Withdrawing Swiss francs at ATMs from your own bank is generally free of charge. On the other hand, many banks charge you a fee (typically two francs per withdrawal) when you get money at ATMs from other banks.

Tip 6: Use debit cards instead of credit cards

Making cash withdrawals with most credit cards is very expensive. Swiss credit card issuers charge very high fees for cash withdrawals at ATMs. This is true for both local withdrawals in Switzerland, and withdrawals which you make when traveling in other countries. Always use your debit card or ATM card for cash withdrawals, and not a credit card.

Tip 7: Use an ATM card instead of a debit card

If you only use your bank’s own ATMs, and do not use debit cards to pay for purchases at merchants, then you do not necessarily need a debit card at all. By foregoing the debit card, you avoid paying the annual debit card fee, which can be up to 50 francs per year depending on the bank.

Tip 8: Leverage your wealth for lower banking fees

Some banks charge you lower account fees if your total account balances at the bank are higher than a certain threshold. In this case, it is beneficial when your total assets at the bank always remain above that threshold. Normally, the total assets across all accounts count towards the required amount, including the balances of savings and retirement accounts. The threshold is often around 7500 francs, 10,000 francs, or 25,000 francs. Other banks discount your private account fees if you hold a certain amount of securities (like stocks and funds) in their investment products.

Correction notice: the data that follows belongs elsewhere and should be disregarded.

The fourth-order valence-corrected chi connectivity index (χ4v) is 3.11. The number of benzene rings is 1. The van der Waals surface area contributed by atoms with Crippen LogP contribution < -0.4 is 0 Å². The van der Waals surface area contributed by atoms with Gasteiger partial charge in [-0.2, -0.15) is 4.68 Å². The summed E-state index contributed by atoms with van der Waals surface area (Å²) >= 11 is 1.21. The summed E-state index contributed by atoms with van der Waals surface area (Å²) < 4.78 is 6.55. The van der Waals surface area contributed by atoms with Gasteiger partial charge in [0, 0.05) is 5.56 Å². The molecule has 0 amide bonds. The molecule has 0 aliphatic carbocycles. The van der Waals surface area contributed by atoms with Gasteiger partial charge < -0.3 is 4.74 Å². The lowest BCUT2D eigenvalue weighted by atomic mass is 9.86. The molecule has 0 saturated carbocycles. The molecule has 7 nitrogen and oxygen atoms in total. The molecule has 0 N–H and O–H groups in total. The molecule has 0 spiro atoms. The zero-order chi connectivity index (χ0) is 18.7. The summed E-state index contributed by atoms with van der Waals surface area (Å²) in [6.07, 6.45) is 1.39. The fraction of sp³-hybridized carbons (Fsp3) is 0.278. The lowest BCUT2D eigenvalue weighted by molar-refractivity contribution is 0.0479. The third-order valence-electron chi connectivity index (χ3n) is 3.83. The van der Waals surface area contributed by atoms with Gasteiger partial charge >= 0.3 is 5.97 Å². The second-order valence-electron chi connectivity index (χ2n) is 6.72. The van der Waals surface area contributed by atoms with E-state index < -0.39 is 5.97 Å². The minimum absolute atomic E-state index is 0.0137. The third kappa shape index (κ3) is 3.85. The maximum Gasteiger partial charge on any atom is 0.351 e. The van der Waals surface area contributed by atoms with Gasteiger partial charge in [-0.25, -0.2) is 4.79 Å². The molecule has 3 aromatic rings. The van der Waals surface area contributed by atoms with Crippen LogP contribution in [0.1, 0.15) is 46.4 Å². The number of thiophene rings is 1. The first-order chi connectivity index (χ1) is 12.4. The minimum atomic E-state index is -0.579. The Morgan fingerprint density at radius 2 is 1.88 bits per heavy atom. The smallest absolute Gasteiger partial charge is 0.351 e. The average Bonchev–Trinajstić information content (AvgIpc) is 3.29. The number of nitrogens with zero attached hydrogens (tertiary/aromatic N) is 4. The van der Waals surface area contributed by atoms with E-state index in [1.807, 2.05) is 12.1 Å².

Tip 9: Get your credit cards separately

The credit cards offered by banks normally have annual card fees. The bank charges these fees either individually, or as part of bank package fees. But today, there are numerous credit cards from Swiss card issuers that do not have any annual card fees at all. When comparing credit cards, pay attention to complimentary benefits like insurance and reward programs. The interactive credit card comparison on moneyland.ch gives you a clear overview.

Tip 10: Do not pay basic account fees

Many banks charge a basic monthly or annual fee for private accounts. Bank packages also have relatively high basic fees. But there are also banks which offer private accounts without a basic account fee. You can find the cheapest account which suits your needs using the moneyland.ch private account comparison.

Tip 11: Check offers for children and young people